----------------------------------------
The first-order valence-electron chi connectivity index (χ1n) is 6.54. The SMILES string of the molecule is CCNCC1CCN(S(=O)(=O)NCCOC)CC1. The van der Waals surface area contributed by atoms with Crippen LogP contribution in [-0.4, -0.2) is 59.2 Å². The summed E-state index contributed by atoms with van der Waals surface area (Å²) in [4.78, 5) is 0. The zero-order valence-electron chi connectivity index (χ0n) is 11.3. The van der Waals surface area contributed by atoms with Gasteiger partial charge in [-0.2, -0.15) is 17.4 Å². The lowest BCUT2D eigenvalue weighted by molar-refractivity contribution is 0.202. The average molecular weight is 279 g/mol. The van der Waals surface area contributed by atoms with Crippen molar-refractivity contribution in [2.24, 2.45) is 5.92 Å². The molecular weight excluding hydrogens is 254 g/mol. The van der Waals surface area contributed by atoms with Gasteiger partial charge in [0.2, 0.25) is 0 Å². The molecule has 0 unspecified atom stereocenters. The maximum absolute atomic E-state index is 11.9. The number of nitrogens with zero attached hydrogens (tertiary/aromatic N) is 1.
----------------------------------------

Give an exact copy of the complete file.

The first-order valence-electron chi connectivity index (χ1n) is 6.54. The SMILES string of the molecule is CCNCC1CCN(S(=O)(=O)NCCOC)CC1. The van der Waals surface area contributed by atoms with Crippen LogP contribution in [-0.4, -0.2) is 59.2 Å². The summed E-state index contributed by atoms with van der Waals surface area (Å²) in [4.78, 5) is 0. The zero-order valence-electron chi connectivity index (χ0n) is 11.3. The van der Waals surface area contributed by atoms with Gasteiger partial charge in [-0.2, -0.15) is 17.4 Å². The lowest BCUT2D eigenvalue weighted by molar-refractivity contribution is 0.202. The average molecular weight is 279 g/mol. The van der Waals surface area contributed by atoms with Crippen molar-refractivity contribution in [2.24, 2.45) is 5.92 Å². The molecular weight excluding hydrogens is 254 g/mol. The van der Waals surface area contributed by atoms with Gasteiger partial charge in [0.2, 0.25) is 0 Å². The molecule has 0 unspecified atom stereocenters. The maximum absolute atomic E-state index is 11.9. The number of nitrogens with zero attached hydrogens (tertiary/aromatic N) is 1.